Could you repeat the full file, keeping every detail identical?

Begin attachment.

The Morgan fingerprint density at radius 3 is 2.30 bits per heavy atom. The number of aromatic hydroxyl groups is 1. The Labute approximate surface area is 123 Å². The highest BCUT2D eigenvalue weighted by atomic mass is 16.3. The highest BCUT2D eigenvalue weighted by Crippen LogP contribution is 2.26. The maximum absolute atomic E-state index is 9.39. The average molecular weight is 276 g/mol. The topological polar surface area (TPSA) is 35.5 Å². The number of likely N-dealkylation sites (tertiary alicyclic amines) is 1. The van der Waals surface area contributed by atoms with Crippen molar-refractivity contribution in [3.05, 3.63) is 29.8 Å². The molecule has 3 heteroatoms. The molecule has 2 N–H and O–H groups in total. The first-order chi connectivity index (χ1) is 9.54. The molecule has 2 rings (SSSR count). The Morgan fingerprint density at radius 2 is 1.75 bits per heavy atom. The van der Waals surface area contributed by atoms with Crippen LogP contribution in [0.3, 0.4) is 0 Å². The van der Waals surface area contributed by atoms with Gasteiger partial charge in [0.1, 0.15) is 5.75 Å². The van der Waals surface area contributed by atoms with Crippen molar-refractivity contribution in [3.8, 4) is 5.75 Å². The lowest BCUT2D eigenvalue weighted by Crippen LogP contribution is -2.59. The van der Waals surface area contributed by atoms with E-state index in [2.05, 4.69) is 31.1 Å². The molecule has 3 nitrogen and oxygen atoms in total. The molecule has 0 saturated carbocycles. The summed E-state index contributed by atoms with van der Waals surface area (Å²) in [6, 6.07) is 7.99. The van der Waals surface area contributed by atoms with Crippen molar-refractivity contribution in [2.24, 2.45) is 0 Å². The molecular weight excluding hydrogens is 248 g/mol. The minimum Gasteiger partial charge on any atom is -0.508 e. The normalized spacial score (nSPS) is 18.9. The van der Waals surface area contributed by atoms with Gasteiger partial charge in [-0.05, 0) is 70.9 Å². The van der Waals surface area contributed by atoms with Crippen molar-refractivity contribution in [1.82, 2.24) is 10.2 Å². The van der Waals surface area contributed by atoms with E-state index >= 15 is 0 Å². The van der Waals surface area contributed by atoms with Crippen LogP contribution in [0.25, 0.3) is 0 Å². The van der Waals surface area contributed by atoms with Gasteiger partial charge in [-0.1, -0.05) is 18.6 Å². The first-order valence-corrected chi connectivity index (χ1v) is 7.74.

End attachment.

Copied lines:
The Morgan fingerprint density at radius 3 is 2.30 bits per heavy atom. The number of aromatic hydroxyl groups is 1. The Labute approximate surface area is 123 Å². The highest BCUT2D eigenvalue weighted by atomic mass is 16.3. The highest BCUT2D eigenvalue weighted by Crippen LogP contribution is 2.26. The maximum absolute atomic E-state index is 9.39. The average molecular weight is 276 g/mol. The topological polar surface area (TPSA) is 35.5 Å². The number of likely N-dealkylation sites (tertiary alicyclic amines) is 1. The van der Waals surface area contributed by atoms with Crippen molar-refractivity contribution in [3.05, 3.63) is 29.8 Å². The molecule has 3 heteroatoms. The molecule has 2 N–H and O–H groups in total. The first-order chi connectivity index (χ1) is 9.54. The molecule has 2 rings (SSSR count). The Morgan fingerprint density at radius 2 is 1.75 bits per heavy atom. The van der Waals surface area contributed by atoms with Crippen LogP contribution in [0.3, 0.4) is 0 Å². The van der Waals surface area contributed by atoms with Gasteiger partial charge in [0.1, 0.15) is 5.75 Å². The van der Waals surface area contributed by atoms with Crippen molar-refractivity contribution in [3.8, 4) is 5.75 Å². The lowest BCUT2D eigenvalue weighted by Crippen LogP contribution is -2.59. The van der Waals surface area contributed by atoms with E-state index in [2.05, 4.69) is 31.1 Å². The molecule has 3 nitrogen and oxygen atoms in total. The molecule has 0 saturated carbocycles. The summed E-state index contributed by atoms with van der Waals surface area (Å²) in [6, 6.07) is 7.99. The van der Waals surface area contributed by atoms with Crippen molar-refractivity contribution in [2.24, 2.45) is 0 Å². The molecular weight excluding hydrogens is 248 g/mol. The minimum Gasteiger partial charge on any atom is -0.508 e. The normalized spacial score (nSPS) is 18.9. The van der Waals surface area contributed by atoms with Gasteiger partial charge in [-0.05, 0) is 70.9 Å². The van der Waals surface area contributed by atoms with Crippen molar-refractivity contribution in [1.82, 2.24) is 10.2 Å². The van der Waals surface area contributed by atoms with E-state index >= 15 is 0 Å². The van der Waals surface area contributed by atoms with Crippen LogP contribution in [0.25, 0.3) is 0 Å². The van der Waals surface area contributed by atoms with Gasteiger partial charge in [-0.1, -0.05) is 18.6 Å². The first-order valence-corrected chi connectivity index (χ1v) is 7.74.